In what is starting to look like this summer's festival theme, another festival has been hit by chaos. This time it was Liverpool urban festival Hope & Glory, which happened behind St George's Hall, Liverpool over the weekend just gone - or didn't.
Saturday's entertainment went ahead but with dis-organisation and cancelled & late-performing acts as the main talking points before the festival's official twitter account tweeted just after 10am on Sunday ...
"no festival today"
Just that, and nothing more.
Rather ironically, 24 hours earlier their tweet had been "ARE YOU READY?" The festival-goers were but the festival was not.
With no apology for the cancellation - firstly saying they weren't proceeding "following the unfair and vitriolic comments" about Saturday which even had Tim Booth of James tweeting about the disorganisation - there were also tweets that attempted to shamelessly shift responsibility towards the event's production manager, who was of course employed by the organisers.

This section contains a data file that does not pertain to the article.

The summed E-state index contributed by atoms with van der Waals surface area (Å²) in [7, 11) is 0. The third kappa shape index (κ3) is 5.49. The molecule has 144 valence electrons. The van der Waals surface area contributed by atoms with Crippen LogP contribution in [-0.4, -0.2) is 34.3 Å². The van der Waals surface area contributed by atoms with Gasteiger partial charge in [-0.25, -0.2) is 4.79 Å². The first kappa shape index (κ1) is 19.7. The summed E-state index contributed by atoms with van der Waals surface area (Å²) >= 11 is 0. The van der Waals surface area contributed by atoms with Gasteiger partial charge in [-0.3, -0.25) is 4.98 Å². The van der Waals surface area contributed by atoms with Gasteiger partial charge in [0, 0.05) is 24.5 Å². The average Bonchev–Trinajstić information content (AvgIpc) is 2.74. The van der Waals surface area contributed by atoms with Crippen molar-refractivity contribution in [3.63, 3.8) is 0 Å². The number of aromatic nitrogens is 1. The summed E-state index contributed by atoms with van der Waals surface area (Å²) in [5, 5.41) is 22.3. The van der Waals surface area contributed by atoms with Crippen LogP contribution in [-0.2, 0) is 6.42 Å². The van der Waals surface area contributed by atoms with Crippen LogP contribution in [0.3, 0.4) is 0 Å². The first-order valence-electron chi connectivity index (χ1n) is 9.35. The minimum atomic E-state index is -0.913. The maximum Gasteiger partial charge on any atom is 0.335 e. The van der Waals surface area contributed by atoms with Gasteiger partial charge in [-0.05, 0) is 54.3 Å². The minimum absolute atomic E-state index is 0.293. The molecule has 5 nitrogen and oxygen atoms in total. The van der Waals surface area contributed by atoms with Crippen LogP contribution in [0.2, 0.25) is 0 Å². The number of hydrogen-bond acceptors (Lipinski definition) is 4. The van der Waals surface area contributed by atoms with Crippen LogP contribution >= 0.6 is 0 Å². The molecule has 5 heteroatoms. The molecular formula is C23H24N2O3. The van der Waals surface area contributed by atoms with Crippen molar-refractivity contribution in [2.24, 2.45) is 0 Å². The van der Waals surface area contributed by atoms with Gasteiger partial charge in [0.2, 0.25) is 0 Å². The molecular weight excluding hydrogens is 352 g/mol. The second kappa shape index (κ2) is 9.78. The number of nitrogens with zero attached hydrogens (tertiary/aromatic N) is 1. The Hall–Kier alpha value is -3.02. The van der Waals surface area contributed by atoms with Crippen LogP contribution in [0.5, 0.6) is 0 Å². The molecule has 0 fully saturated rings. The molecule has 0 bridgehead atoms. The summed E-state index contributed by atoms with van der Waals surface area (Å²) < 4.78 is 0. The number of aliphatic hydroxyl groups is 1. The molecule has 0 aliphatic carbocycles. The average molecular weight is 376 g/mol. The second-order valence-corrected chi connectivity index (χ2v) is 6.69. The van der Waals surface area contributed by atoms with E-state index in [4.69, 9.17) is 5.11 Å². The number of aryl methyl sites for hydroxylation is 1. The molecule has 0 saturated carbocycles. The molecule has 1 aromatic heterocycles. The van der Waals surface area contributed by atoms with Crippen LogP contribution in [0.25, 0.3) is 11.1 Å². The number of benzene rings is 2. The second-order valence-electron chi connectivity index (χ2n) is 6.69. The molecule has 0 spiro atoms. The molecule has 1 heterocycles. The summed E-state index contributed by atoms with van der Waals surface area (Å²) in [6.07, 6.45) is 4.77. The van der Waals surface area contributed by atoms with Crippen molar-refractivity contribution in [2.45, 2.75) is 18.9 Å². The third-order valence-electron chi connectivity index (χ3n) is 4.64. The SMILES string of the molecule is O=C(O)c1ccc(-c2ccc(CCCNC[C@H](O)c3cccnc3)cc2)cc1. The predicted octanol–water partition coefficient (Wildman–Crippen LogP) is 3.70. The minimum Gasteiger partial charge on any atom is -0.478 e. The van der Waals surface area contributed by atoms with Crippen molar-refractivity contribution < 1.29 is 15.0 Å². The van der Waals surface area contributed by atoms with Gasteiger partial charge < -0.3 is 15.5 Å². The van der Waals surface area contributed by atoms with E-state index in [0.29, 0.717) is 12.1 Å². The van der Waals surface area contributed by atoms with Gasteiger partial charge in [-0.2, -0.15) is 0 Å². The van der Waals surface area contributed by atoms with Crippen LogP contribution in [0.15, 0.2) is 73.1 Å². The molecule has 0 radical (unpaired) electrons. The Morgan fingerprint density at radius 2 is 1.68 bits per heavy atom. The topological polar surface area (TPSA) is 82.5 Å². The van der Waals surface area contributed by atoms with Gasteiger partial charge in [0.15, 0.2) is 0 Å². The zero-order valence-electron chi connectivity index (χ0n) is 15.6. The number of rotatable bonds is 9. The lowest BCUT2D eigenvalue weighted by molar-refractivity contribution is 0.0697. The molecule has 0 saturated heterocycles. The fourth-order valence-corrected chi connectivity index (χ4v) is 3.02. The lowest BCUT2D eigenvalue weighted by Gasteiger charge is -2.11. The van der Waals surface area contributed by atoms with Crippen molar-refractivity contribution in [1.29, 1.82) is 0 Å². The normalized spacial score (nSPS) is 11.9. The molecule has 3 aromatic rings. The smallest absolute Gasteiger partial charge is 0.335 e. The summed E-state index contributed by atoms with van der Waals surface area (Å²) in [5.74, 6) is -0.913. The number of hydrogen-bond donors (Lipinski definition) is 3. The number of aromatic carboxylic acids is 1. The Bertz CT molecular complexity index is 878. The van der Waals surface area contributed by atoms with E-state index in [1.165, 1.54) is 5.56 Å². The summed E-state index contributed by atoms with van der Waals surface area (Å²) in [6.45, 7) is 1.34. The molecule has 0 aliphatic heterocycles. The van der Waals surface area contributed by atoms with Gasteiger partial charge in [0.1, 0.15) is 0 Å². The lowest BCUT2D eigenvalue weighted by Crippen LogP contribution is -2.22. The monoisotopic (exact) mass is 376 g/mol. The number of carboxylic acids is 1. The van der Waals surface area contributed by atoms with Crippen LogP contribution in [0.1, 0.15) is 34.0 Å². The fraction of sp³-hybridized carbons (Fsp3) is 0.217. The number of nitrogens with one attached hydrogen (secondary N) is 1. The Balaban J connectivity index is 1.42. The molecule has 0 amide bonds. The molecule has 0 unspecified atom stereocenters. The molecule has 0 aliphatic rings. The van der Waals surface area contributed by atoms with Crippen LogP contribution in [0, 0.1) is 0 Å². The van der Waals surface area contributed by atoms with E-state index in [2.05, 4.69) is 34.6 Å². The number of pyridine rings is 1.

For refunds, the official twitter account is saying for ticket buyers to contact the point of purchase, but whether that will give refund joy is yet to be seen. The official twitter has tweeted this morning when asked if the festival will be issuing refunds "Ran out of refunds sorry." The twitter is currently saying that "A full statement will be issued at noon today.".
UPDATE: Hope & Glory's statement is now available on their facebook.
This is just one example of a number of disappointments brought onto festival goers this summer, with festival goers slamming the shambles and cost-cuttings at some events, while other and more-damning issues have also come to light sometimes outside of the public's eye.
And yet even the most-respected festivals can sometimes have issues as the traffic chaos at the opening of Glastonbury 2016 showed. A good festival organiser takes it on board, and rectifies things &/or comes up with a better plan for next time.
eFestivals suspects that one of the thoughts this autumn among some festival organisers will be: where are the festival goers going and how do we keep them? To which the first answer is always by treating them with respect, delivering what you have promised and not taking the piss out of them.
eFestivals might have more to say on this theme in the near future, but would much rather not have the need to do that.
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